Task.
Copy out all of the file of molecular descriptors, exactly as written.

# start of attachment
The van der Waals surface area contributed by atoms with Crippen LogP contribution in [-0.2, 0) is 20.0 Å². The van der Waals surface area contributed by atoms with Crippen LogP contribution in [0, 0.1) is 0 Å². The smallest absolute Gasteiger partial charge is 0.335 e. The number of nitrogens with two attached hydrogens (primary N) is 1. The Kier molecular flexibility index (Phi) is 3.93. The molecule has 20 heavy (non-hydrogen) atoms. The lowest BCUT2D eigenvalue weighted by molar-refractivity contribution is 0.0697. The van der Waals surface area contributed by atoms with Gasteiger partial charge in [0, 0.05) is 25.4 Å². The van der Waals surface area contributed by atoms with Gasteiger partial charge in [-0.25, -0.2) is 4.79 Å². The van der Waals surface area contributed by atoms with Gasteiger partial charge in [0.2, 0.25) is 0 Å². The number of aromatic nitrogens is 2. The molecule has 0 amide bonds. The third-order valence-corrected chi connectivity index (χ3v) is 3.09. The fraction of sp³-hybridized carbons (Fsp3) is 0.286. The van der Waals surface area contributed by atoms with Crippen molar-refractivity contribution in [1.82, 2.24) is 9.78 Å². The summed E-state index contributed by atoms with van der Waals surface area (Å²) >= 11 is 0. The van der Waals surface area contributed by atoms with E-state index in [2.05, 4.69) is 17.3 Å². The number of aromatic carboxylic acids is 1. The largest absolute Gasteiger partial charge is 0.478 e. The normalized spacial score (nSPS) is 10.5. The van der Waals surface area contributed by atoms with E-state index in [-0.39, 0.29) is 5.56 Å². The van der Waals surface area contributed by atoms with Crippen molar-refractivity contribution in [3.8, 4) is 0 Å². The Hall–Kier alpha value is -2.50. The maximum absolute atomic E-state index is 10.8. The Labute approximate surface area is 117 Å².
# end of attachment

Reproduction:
The van der Waals surface area contributed by atoms with Crippen LogP contribution in [-0.2, 0) is 20.0 Å². The van der Waals surface area contributed by atoms with Crippen LogP contribution in [0, 0.1) is 0 Å². The smallest absolute Gasteiger partial charge is 0.335 e. The number of nitrogens with two attached hydrogens (primary N) is 1. The Kier molecular flexibility index (Phi) is 3.93. The molecule has 20 heavy (non-hydrogen) atoms. The lowest BCUT2D eigenvalue weighted by molar-refractivity contribution is 0.0697. The van der Waals surface area contributed by atoms with Gasteiger partial charge in [0, 0.05) is 25.4 Å². The van der Waals surface area contributed by atoms with Gasteiger partial charge in [-0.25, -0.2) is 4.79 Å². The van der Waals surface area contributed by atoms with Gasteiger partial charge in [0.2, 0.25) is 0 Å². The number of aromatic nitrogens is 2. The molecule has 0 amide bonds. The third-order valence-corrected chi connectivity index (χ3v) is 3.09. The fraction of sp³-hybridized carbons (Fsp3) is 0.286. The van der Waals surface area contributed by atoms with Crippen molar-refractivity contribution in [1.82, 2.24) is 9.78 Å². The summed E-state index contributed by atoms with van der Waals surface area (Å²) >= 11 is 0. The van der Waals surface area contributed by atoms with E-state index in [2.05, 4.69) is 17.3 Å². The number of aromatic carboxylic acids is 1. The largest absolute Gasteiger partial charge is 0.478 e. The normalized spacial score (nSPS) is 10.5. The van der Waals surface area contributed by atoms with E-state index in [-0.39, 0.29) is 5.56 Å². The van der Waals surface area contributed by atoms with Crippen molar-refractivity contribution in [3.8, 4) is 0 Å². The Hall–Kier alpha value is -2.50. The maximum absolute atomic E-state index is 10.8. The Labute approximate surface area is 117 Å².